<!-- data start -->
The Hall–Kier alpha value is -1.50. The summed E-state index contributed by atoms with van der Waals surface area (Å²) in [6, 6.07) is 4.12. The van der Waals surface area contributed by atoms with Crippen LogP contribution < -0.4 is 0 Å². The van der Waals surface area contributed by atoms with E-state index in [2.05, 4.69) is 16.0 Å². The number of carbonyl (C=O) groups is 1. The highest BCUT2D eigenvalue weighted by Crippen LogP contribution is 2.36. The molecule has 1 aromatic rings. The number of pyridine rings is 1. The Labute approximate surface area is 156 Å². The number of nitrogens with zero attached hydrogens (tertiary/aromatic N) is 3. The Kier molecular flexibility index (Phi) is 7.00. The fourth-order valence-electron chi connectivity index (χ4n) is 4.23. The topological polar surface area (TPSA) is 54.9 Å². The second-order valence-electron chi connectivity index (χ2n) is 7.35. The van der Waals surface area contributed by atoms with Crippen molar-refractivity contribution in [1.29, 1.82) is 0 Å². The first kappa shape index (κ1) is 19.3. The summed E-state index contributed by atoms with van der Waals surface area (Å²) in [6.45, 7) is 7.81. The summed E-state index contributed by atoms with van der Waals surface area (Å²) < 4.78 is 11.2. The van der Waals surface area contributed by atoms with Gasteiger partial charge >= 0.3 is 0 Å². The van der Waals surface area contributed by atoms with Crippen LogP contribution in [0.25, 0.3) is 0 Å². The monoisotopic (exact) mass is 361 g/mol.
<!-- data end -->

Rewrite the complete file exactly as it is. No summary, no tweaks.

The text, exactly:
The Hall–Kier alpha value is -1.50. The summed E-state index contributed by atoms with van der Waals surface area (Å²) in [6, 6.07) is 4.12. The van der Waals surface area contributed by atoms with Crippen LogP contribution < -0.4 is 0 Å². The van der Waals surface area contributed by atoms with E-state index in [2.05, 4.69) is 16.0 Å². The number of carbonyl (C=O) groups is 1. The highest BCUT2D eigenvalue weighted by Crippen LogP contribution is 2.36. The molecule has 1 aromatic rings. The number of pyridine rings is 1. The Labute approximate surface area is 156 Å². The number of nitrogens with zero attached hydrogens (tertiary/aromatic N) is 3. The Kier molecular flexibility index (Phi) is 7.00. The fourth-order valence-electron chi connectivity index (χ4n) is 4.23. The topological polar surface area (TPSA) is 54.9 Å². The second-order valence-electron chi connectivity index (χ2n) is 7.35. The van der Waals surface area contributed by atoms with Crippen molar-refractivity contribution in [1.29, 1.82) is 0 Å². The first kappa shape index (κ1) is 19.3. The summed E-state index contributed by atoms with van der Waals surface area (Å²) in [6.45, 7) is 7.81. The summed E-state index contributed by atoms with van der Waals surface area (Å²) < 4.78 is 11.2. The van der Waals surface area contributed by atoms with Gasteiger partial charge >= 0.3 is 0 Å². The van der Waals surface area contributed by atoms with Crippen LogP contribution in [0.25, 0.3) is 0 Å². The monoisotopic (exact) mass is 361 g/mol.